The draft must run between five and eight thousand words, double-spaced, font-size 12 (read CMR full submission guidelines here). In your email please clearly state (i) the author(s)’ details; (ii) purpose of your study; (iii) the research question(s) being addressed; (iv) how your piece addresses the core concepts of the special issue; (v) the relevance of your study for practitioners, scholars, and CMR readership; and (vi) what impact you hope to make with your paper.
In this initial round, the Guest Editors will select papers (approximately 12) that are most likely to result in a first-rate, high-impact submission. The guest editors will then provide a first level of review to help these authors revise and strengthen their papers for official submission. The authors of these selected manuscripts will receive an official invitation to submit their paper through the CMR online portal no later than December 1st, 2022.
Papers submitted via the online portal without having received an invitation will not be considered for publication. Invited papers will be reviewed by multiple anonymous reviewers who (along with the guest editors) will determine their publication fate. The California Management Review editorial team reserves the right to make all final editorial decisions for submitted papers.
Anderson, C. L., & Agarwal, R. (2011). “The digitization of healthcare: boundary risks, emotion, and consumer willingness to disclose personal health information.” Information Systems Research, 22(3), 469-490.doi:10.1287/isre.1100.0335
Bertot, J., Estevez, E., and Janowski, T. (2016) “Universal and contextualized public services: Digital public service innovation framework,” Government Information Quarterly, 33(2), 211-222. https://doi.org/10.1016/j.giq.2016.05.004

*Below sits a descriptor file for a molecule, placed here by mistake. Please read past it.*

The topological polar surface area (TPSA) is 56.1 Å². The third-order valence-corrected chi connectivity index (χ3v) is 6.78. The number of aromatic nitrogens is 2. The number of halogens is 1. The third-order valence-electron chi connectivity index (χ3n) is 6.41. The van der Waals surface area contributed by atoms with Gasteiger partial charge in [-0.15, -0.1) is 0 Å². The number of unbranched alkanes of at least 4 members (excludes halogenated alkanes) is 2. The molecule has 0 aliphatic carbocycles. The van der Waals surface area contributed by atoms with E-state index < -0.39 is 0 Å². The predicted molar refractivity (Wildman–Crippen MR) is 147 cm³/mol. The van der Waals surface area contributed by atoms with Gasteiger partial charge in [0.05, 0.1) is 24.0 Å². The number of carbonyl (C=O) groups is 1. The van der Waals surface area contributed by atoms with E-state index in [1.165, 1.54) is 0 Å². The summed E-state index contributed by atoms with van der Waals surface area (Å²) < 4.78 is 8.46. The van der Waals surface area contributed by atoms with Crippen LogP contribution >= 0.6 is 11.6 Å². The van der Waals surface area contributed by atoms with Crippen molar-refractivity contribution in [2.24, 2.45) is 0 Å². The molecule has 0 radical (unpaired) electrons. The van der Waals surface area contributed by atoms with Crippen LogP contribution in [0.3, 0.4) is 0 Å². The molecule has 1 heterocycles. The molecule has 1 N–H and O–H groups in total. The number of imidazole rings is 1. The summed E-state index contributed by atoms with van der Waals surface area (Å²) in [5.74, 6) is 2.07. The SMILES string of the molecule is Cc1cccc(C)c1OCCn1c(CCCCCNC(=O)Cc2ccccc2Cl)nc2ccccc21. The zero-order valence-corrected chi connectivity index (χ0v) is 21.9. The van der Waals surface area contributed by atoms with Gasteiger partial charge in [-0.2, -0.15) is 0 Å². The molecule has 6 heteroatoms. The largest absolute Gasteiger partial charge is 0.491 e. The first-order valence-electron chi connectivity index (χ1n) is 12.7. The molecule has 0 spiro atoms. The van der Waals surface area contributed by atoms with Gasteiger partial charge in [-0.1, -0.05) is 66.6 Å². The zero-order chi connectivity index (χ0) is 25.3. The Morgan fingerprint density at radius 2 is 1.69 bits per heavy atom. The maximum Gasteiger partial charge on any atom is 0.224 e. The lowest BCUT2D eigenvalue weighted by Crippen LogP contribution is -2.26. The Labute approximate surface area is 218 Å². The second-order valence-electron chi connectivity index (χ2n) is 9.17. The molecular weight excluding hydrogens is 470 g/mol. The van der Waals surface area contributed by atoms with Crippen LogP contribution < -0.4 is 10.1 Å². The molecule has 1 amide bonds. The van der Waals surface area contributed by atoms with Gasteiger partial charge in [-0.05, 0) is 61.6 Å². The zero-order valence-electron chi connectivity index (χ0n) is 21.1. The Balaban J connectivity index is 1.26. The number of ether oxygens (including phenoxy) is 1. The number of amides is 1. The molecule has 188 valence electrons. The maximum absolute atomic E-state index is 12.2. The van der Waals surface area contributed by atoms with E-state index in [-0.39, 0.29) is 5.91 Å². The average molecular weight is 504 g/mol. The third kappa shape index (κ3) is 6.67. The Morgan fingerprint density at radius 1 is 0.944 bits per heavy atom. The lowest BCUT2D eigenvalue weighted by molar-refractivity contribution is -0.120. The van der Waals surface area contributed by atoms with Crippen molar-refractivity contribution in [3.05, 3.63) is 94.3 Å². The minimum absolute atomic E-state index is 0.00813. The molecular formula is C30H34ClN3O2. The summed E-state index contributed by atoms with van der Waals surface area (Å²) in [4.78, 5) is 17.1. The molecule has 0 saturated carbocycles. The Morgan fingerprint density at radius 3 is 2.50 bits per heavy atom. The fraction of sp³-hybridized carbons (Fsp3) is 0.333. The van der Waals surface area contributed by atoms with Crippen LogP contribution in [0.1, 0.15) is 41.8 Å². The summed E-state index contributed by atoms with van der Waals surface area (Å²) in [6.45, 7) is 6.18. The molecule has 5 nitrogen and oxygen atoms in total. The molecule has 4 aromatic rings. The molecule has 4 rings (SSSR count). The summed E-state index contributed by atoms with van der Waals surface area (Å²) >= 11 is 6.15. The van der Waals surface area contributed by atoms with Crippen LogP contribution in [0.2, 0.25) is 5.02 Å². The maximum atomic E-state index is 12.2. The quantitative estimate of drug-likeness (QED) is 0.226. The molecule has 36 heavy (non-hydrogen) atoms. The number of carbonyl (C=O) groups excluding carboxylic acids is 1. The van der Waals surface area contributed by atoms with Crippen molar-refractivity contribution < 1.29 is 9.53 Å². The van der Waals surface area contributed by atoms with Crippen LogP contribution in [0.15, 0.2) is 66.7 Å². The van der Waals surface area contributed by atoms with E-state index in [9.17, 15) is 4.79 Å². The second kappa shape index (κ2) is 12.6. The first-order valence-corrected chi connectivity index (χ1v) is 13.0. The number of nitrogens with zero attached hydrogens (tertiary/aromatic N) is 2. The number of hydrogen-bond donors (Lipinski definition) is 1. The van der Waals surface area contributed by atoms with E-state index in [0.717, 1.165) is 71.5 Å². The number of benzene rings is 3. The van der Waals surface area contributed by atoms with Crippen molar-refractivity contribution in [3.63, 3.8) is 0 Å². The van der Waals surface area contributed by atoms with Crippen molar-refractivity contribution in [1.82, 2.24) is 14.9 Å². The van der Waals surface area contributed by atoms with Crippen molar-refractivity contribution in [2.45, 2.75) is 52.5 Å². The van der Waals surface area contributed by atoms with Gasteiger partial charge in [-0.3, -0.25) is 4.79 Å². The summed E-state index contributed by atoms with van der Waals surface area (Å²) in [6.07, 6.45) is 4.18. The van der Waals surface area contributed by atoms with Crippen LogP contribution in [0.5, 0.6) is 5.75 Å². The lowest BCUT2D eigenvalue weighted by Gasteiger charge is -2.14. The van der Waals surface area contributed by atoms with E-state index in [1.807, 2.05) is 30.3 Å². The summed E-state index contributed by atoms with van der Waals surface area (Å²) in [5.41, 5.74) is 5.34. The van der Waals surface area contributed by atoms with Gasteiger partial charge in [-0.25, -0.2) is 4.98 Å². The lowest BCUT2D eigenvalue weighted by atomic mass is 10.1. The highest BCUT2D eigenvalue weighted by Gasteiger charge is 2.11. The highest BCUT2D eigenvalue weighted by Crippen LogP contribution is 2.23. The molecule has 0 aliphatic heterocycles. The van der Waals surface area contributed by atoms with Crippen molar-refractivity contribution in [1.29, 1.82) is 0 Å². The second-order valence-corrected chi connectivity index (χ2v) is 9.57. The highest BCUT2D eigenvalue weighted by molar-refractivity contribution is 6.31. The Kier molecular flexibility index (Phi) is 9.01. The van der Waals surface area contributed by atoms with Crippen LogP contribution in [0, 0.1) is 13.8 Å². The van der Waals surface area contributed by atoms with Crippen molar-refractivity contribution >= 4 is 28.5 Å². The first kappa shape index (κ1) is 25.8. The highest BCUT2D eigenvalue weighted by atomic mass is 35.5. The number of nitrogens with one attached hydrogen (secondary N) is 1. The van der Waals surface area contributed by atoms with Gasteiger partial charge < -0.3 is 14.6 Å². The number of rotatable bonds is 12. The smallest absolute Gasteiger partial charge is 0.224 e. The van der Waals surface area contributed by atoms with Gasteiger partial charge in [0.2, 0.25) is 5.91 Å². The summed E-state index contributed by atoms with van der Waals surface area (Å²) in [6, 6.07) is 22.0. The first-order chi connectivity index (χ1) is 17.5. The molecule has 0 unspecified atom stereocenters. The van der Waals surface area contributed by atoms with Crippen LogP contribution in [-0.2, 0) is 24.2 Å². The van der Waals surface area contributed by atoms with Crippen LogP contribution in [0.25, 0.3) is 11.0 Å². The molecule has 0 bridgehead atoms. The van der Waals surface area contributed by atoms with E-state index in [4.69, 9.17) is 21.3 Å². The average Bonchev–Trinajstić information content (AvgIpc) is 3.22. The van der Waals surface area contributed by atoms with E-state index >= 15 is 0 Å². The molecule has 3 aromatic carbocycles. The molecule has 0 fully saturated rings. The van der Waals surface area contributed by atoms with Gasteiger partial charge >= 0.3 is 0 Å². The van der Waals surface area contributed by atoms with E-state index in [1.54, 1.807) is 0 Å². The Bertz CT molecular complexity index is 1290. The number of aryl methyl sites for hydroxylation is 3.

Cancela, J., Charlafti, I., Colloud, S., & Wu, C. (2021). “Digital health in the era of personalized healthcare: opportunities and challenges for bringing research and patient care to a new level”. Digital Health, 7-31. https://doi.org/10.1016/B978-0-12-820077- 3.00002-X
D’Emidio, T., Dorton, D., & Duncan, E. (2015). “Service innovation in a digital world”. McKinsey Quarterly, 1-8. Accessed 22.02.2022 on https://www.mckinsey.com/businessfunctions/operations/our-insights/service-innovation-in-a-digital-world
Miles I. (2016). “Twenty Years of Service Innovation Research”. In: Toivonen M. (eds) Service Innovation. Translational Systems Sciences, vol 6. Springer, Tokyo. https://doi.org/10.1007/978-4-431-54922-2_1
Mitchell, M., & Kan, L. (2019). “Digital technology and the future of health systems”. Health Systems & Reform, 5(2), 113-120. https://doi.org/10.1080/23288604.2019.1583040
Moller, K., Rajala, R., & Westerlund, M. (2008). “Service innovation myopia? A new recipe for client-provider value”. California Management Review, 50(3), 35.
Neely, A. (2014). “Society’s grand challenges: What role for services?”, in Haynes, K., and Grugulis, I. (Eds.), Managing Services. Challenges and Innovation, Oxford University Press, Oxford, UK, pp. 105-121.
Nili, A., Barros, A. and Tate, M. (2019). “The public sector can teach us a lot about digitizing customer service.” MIT Sloan Management Review, 60(2), 84-87.
Oom, W. & Piepenbrink, R. (2021). “Open innovation for wicked problems: Using proximity to overcome barriers,” California Management Review, 63(2), 62-100.
Shnurenko, I., Murovana, T., & Kushchu, I. (2020). “Artificial Intelligence: Media and Information Literacy”. Human Rights and Freedom of Expression. Published by TheNextMinds for the UNESCO Institute for Information Technologies in Education. Accessed 22.02.2022 on https://iite.unesco.org/publications/artificial-intelligence-mediaand-information-literacy-human-rights-and-freedom-of-expression/
Villani, E., Linder, C., Lechner, C., & Muller, L. (2021). “How do non-innovative firms start innovation and build legitimacy? The case of professional service firms”. Journal of Business Research, 137, 614–625.